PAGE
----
Saturday, April 27, 2024

Proof! or Proof?

It seems that the subject of the ordination of women is always current.  In part, the reason for this is that there is no clear Biblical support for the ordination of women nor is there any hint in history to support the ordination of women.  Of course, those who are in favor of this break in continuity with the past will not let the lack one Biblical passage in support of the idea curtail their insistence that it is, indeed, Biblical.  So from time to time we get another version of the common attempt to discredit those passages in Scripture which would preclude the ordination of women.  Now there is one more.  The most recent edition of Lutheran Forum includes a spirited defense of the ordination of women which is less an exegesis of passages that support the idea than it is an attempt to deal with those which do not.  While it may seem to be a fresh attempt, the article breaks no new ground and reflects something that is common to most readers of Lutheran Forum and many within Lutheranism -- they have already decided to ordain women and they know it represents a significant disconnect from the position of Lutherans until the most modern of times and want to reconcile their departure from history to that history.

In any case, a curious assertion was made.  The author insisted that the burden of proof lie on the side of those to show that women should not or cannot be ordained.  

Those opposing women's ordination bear the burden of proof and so must establish their case beyond a reasonable doubt and to a moral certainty.  Lutheran Forum, Fall 2024, p. 57

I will certainly grant that the author in his own mind has come to that conclusion and is thoroughly convinced morally, historically, theologically, and Biblically that this is the right time and the right decision for the ordination of women.  The fallacy of his argument is this.  Tradition does not have to prove itself.  For nearly two thousand years the uncontroverted and consistent Biblical exegesis and doctrinal stance of the Church was that women were not to be ordained.  For Rome and Constantinople as well as Missouri, this remains the case.  The exception does need to be proved but the rule does not.  It is a false premise that Protestant practice or evangelical decision or liberal action somehow is enough to trump the clear and consistent teaching and practice of the Church over the ages.

The problem is this.  Canterbury and Chicago have buckled to the pressure of feminism and culture and now are looking for a justification for their break with tradition and their new understanding of Scripture.  Even break off groups like the ACNA and NALC who have disdained the LGBTQ+ positions of their former jurisdictions cannot bring themselves to even discuss or review the ordination of women.  It has become for them just as much a sacred cow as the sex decisions were to their former church bodies.  So when they sit down with Missouri, they do not know what to say about this break with the past except that it is beyond challenge within their churches and so it is not on the table.  It is for his reason that this doctrine is a lex in search of a ratio and it will not find one.  It will remain what it is -- a break with the tradition that these bodies claim to uphold that they are duty bound by their very existence to observe.  Their only hope is this.  Eventually Rome, St. Louis, and Constantinople will eventually cave as they have done and then they will not feel so conspicuous.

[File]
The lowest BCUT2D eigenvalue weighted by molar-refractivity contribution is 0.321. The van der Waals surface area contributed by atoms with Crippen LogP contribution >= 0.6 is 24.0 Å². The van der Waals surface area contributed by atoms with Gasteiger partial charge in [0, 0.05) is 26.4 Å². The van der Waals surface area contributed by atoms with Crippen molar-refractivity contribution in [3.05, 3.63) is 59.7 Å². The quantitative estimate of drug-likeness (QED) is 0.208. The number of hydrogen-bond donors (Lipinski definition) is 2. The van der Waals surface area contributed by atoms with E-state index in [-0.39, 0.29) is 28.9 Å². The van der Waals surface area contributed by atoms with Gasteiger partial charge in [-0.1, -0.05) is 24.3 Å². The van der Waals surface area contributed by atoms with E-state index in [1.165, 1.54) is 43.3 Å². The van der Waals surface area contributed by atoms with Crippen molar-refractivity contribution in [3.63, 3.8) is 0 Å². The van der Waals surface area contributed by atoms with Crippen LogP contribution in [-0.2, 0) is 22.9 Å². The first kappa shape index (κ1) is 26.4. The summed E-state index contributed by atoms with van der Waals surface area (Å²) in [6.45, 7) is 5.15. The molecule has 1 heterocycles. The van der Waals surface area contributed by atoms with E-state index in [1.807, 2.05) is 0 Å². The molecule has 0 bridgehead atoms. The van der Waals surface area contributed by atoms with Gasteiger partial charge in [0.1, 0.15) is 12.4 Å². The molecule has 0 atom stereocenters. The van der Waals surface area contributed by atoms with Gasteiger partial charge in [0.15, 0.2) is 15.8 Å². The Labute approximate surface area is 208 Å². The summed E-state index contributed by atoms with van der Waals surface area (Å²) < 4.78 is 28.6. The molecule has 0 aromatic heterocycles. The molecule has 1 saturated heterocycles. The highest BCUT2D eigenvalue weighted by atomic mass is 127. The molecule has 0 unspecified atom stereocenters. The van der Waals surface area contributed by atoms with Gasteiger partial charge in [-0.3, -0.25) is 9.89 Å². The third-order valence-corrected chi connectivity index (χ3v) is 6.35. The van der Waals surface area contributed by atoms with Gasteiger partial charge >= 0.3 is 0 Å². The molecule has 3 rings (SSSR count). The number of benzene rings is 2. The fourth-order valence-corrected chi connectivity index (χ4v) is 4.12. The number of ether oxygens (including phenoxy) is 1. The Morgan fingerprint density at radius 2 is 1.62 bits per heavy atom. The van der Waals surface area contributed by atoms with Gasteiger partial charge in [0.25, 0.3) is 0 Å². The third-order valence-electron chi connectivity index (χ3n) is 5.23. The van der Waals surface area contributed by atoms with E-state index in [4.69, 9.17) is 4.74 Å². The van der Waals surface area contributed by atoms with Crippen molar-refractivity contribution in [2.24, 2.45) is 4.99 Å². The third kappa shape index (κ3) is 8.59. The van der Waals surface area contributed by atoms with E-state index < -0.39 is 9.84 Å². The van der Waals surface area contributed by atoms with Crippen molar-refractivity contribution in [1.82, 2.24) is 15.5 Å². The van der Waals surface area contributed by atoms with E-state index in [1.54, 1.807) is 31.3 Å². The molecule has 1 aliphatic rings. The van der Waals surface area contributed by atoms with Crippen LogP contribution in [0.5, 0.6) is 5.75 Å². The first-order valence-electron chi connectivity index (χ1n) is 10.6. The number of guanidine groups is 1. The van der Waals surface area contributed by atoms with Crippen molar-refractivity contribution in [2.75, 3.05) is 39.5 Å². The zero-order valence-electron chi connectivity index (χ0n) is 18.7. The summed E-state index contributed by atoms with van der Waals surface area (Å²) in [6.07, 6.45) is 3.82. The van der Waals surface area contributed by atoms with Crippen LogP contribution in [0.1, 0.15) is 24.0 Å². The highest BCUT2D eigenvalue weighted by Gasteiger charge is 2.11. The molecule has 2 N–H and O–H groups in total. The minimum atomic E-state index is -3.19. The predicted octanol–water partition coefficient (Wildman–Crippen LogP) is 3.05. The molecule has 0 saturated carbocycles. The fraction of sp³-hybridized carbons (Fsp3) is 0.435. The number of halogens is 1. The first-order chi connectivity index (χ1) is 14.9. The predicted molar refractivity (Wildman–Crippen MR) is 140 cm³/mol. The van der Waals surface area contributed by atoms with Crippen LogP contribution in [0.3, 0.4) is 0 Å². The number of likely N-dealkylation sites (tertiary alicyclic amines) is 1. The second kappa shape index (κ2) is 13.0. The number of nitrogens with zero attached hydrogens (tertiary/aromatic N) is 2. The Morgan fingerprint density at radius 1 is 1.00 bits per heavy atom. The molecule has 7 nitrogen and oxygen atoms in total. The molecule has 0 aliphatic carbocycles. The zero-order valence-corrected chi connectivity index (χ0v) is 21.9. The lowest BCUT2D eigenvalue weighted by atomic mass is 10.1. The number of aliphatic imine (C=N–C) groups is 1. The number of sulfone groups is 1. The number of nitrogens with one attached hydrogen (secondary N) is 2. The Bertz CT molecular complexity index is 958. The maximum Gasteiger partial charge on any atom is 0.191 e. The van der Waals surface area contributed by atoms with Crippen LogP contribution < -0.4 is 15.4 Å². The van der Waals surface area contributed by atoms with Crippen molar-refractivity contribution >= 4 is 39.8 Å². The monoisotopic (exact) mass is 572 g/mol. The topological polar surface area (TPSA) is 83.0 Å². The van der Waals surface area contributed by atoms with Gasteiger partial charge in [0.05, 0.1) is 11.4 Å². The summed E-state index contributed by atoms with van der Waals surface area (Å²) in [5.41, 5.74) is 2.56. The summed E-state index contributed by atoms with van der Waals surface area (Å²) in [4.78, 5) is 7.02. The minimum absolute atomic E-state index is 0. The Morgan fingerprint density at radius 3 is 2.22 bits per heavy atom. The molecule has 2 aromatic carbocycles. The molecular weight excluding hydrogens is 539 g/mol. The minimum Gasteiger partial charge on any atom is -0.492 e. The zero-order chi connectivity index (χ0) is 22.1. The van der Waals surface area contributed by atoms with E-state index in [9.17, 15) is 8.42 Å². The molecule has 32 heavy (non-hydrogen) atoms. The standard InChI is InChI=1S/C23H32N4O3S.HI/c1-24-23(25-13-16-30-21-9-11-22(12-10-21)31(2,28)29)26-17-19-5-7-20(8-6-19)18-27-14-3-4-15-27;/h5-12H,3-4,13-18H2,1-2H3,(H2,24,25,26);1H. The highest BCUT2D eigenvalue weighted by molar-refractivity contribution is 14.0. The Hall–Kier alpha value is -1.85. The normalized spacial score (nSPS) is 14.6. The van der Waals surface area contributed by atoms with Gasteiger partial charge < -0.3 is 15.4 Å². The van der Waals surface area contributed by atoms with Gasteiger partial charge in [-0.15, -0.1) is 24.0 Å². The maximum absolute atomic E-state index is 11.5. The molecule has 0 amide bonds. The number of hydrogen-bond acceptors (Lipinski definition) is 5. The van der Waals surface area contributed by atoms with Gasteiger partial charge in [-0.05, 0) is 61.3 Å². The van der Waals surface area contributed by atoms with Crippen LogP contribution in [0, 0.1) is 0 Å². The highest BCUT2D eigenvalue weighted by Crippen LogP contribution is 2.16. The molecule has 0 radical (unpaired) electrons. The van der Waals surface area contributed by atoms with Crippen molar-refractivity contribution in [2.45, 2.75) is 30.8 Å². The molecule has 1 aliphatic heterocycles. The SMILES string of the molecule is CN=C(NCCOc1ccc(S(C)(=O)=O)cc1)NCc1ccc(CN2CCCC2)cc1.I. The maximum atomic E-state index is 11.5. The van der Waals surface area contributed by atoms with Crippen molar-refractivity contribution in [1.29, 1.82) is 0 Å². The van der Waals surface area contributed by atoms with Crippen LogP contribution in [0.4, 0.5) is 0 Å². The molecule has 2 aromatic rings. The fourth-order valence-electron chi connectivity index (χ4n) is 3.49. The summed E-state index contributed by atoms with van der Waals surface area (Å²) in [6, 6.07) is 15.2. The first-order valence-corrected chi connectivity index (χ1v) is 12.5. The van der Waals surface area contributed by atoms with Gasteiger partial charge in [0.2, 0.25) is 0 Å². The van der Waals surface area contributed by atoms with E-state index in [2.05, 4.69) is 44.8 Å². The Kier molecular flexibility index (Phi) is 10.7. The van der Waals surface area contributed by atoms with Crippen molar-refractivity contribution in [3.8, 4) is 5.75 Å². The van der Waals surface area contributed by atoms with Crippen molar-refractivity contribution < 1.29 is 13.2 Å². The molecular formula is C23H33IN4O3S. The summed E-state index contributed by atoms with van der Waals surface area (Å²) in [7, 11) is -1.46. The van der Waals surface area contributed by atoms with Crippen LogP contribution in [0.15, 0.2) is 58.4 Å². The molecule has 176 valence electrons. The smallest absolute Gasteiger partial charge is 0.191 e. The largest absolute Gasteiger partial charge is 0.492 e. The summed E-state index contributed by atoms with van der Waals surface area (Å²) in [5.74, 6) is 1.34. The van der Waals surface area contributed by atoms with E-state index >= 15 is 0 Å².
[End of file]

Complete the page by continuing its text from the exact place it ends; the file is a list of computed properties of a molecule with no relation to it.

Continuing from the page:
Over my lifetime I have known two women who were ordained in the then Lutheran Church in America and who blamed their church body for deciding to ordain them without a sufficient justification in Scripture or theology.  Both were actually quite accomplished individuals.  At some point, however, both of them abandoned their former churches, renounced their ordination, and became Roman Catholic.  I blame the reason for this more on the way this decision to ordain women was reached and the continuing lack of a clear theological, Biblical, and moral imperative to justify it.  

Sadly, they did not even consider Missouri because of the sour taste in their mouths from decades of being told that saying no to the ordination of women was misogyny. The real haters of women are those who would put them in an untenable position by ordaining them without first establishing a theological and exegetical reason for departing from 2,000 years of unbroken confession and tradition.  The real abuse of women comes from the notion that she has value only if she can replace a man.  That is certainly alien to the gift of God in creating them male and female.  That said, as soon as a certain outcome is decided and the voice of Scripture and the historic tradition of the faithful are disregarded, the faith has lifted anchor and becomes as subjective as feeling or reason decides.  When that happens, we must prove what is faithful, orthodox, and true but are willing to accept without challenge the break with Scripture and tradition -- not only in the ordination of women but in all sorts of other truths and issues.


William Tighe said...

Fall 2024 issue?

Pastor Peters said...
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